The Men and women we’ve lost during this COVID-19 season.
Remembering the men and women who are no longer with us . . .
Hailey Herrera was a promising therapist with a God-given gift for helping others and giving good advice. Only 25 years old, she was working on her Master’s in Marriage and Family Counseling when she caught the virus while seeing patients as an intern. Her mother used to call her “Dear Abby” because everyone would come to her for advice. Ms. Herrera died on April 7.
Detective Cedric Dixon served with the New York Police Department. He was assigned to Harlem’s 32nd Precinct in Manhattan North and was the first uniformed officer in the NYPD to succumb to the coronavirus.
Lila Althea Fenwick always knew that she was going to become a lawyer and she never saw obstacles growing up in harlem. Her parents migrated from Trinidad and were successful landlords, owning several properties in Harlem. Fendwick went on to study at Harvard Law School, the first Black woman and one of the first women to graduate. At her graduation in 1956, she was one of less than a dozen women in her class of several hundred. She paved the way for women like Supreme Court Justice Ruth Ginsburg, who started at the school the year after Fenwick graduated. Attorney Fenwick had a splendid career as a human rights leader at the United Nations. /she died on April 4 of complications related to COVID-19 at the age of 87.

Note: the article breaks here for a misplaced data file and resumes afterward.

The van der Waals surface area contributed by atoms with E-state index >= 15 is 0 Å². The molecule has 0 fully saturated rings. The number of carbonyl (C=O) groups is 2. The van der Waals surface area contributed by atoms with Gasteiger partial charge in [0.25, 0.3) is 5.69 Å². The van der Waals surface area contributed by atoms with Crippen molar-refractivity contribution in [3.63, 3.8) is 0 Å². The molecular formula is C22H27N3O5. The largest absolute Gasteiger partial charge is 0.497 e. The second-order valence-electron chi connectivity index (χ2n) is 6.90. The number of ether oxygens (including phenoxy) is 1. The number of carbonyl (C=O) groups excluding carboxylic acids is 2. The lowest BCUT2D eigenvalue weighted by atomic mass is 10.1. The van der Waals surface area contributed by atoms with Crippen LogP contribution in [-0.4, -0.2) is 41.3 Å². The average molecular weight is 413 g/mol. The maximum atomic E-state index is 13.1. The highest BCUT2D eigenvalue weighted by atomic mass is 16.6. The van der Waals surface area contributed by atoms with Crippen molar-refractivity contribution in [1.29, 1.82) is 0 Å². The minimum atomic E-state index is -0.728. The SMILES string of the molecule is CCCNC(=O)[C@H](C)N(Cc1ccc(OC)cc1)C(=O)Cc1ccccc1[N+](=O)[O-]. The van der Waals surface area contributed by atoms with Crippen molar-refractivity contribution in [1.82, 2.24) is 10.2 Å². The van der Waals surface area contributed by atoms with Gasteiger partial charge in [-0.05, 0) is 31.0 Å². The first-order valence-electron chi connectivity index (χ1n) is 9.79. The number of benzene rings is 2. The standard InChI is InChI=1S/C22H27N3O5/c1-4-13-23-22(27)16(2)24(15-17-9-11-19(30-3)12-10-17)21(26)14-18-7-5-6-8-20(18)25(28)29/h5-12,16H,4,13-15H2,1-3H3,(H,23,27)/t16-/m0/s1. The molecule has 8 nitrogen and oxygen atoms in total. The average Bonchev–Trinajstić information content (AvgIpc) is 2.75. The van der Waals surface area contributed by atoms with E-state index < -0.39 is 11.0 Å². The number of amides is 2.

On March 9, Zororo Makamba, a popular TV host, returned home to Zimbabwe after an 8-day visit to New York. He reported flu-like symptoms and developed a fever. Three days after he was diagnosed with the coronavirus, Makamba – son of Zimbabwe’s wealthy media mogul James Makamba – died in a Harare hospital on March 23. The graduate of Michigan State University and New York Film Academy was 30 years old.
The coronavirus is taking lives beyond our ability to fathom and without regard for age, race, geography or status. Rich and poor are dying, and class and pedigree provide no blockage against this deadly plague. In most cases, the discriminating factor is hospital care and who has access to ventilators and those who do not. This impact is being felt all across the globe and in our local communities. Numbered among those we have lost are actors, writers, politicians, bankers, physicians and nurses, police, developers, journalists, historians, animators, engineers, architects, producers, war heroes, lawyers, musicians, educators, drivers – a seemingly unstoppable list of men and women.
Clergy and faith leaders that are true to their divine calling are almost always on the frontline. They engage their congregations in worship to the Creator and are present at birth and death for the communities they serve. In times of rejoicing, they are there – and in times of sickness, difficulties and death, these men and women are present to give comfort, encourage healing, validate successes, challenge growth, and then, sometimes, just to show presence! The number of clergy ranks high among those we have lost.
The Christian Times expresses condolences and sympathy to the families of all those who have experienced loss during this coronavirus season, including the men and women who lead in faith. Unfortunately, the list continues each week …
Pastor Holly Brewer
Rhema Worship Center (Hackensack, NJ)
With a degree in Fashion Merchandising, Pastor Holly had an illustrious career as a fashion buyer for major department stores. Subsequently, in addition to being a helpmate to her husband in this journey called life, she also became his helpmate in ministry at Rhema Worship Center. Additionally, she served as a mentor in the Hackensack C.A.R.E.S. program. She passed away at the age of 52 on April 21.